When I started my obsession with maximizing vertical, Marty told me about the idea of “Everesting” – climbing the height of Mt. Everest (29,029 ft) in a single day, by accumulating laps on a single hill. As I cranked up vertical over the season, it seemed like this might be feasible on skimo skis- a nice reach goal after my hopes of setting the fastest time on the Skier’s High Route melted away.
I had logged many laps on the Stagecoach run of Heavenly Mountain, and so knew that it would be a perfect grade and length for efficient all-day skinning- at just under 2000 ft per lap, I would be done after 15 laps- with my best time for a full lap at about 40 minutes, I was hoping that I could slowly and steadily finish the full feat in under 15 hours. With lift service on that side of the resort closed for the season, I thought everything was falling into place.
And so on the last day of the season, I woke up with butterflies in my stomach and left the house before dawn to start skinning. Caching a bag of food and water at the bottom, I began the long day of slow laps.
The morning’s ice thawed away, the lifts started turning, the ski patrollers started buzzing uphill on snowmobiles. I kept skinning. The tourists started waking up and driving to the main lodge to celebrate closing day, families came out to build snowmobiles and sled on the run, dogs and hikers ran around, and I kept skinning.
Mid-day Galina joined me for a lap, and I was starting to feel odd. My pace was dropping, my legs tired buy my core hurting more- pain shooting through my back and stomach with each step, enough to make me double over after the steep sections, and slow down to where I had to struggle to keep up. I initially chalked it up to tiredness, but as the afternoon wore on, the culprit became clear: the abdominal pains were coming from my digestive system, not from my core. Battling up laps 9 and 10 through wind and snow flurries, I knew that I couldn’t keep going much longer.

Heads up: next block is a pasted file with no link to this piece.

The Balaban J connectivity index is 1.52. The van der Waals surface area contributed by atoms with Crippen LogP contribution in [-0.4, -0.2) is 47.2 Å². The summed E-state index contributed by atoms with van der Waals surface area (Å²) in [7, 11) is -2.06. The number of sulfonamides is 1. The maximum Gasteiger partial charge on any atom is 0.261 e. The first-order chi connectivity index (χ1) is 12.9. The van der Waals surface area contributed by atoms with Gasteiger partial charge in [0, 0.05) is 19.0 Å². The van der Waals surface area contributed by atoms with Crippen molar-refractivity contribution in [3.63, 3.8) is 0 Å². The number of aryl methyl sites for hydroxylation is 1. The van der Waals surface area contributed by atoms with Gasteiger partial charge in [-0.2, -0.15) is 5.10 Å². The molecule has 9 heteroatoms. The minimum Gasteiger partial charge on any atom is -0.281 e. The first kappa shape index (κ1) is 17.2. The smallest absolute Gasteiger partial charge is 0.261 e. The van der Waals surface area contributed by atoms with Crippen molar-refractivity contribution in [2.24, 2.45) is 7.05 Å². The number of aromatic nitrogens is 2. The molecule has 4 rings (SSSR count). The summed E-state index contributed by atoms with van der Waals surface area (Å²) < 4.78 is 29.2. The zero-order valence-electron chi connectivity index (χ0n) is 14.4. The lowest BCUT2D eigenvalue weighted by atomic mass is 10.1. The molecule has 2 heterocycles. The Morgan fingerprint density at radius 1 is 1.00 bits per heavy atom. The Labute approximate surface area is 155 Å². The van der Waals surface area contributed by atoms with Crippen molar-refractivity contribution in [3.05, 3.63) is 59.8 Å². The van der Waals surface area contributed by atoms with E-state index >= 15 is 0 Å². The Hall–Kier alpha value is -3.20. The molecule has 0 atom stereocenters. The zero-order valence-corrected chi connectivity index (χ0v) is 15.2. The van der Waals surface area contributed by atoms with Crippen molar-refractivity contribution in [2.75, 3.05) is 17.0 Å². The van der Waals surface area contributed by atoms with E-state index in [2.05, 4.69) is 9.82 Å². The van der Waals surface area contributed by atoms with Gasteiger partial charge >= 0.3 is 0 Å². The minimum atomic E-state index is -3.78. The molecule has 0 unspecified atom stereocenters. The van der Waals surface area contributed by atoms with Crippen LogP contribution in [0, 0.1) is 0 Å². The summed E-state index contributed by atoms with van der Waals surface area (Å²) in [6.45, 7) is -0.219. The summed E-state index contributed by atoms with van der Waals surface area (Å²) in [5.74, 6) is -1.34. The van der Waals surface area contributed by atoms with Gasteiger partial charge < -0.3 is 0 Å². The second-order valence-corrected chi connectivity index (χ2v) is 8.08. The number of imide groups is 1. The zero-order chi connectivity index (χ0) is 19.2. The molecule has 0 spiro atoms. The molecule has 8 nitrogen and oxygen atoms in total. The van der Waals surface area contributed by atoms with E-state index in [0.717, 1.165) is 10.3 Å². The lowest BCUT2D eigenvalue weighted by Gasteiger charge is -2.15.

After an hour spent in a nearby hotel bathroom, I knew that my attempt was pretty much over- I was tired, mentally distracted, in gastric discomfort, and incredibly, stupendously, mind-numbingly bored. I tried getting back out, but as the sun was lowering to the west the chewed-up track was becoming more and more difficult to handle on my skinny race skis.
I threw in the towel after 11 laps and 21,318ft (Strava link)– trading in Everest for slightly more than Denali (20,320ft).
Lessons from the mountain:
- Make sure your diet and systems are 100% dialed.
- Avoid the last day of the season: snowmobiles are extremely active, which makes the trail rough to ski on.
- Snow conditions will be highly variable. Try to go as early in the season as possible and avoid warm temperatures.
- Boredom is the biggest enemy. I thought that I had books on tape loaded on my phone, but something happened and they wouldn’t play.
- Have a warm drink handy (hot cocoa)
- Boredom will make you want to quit.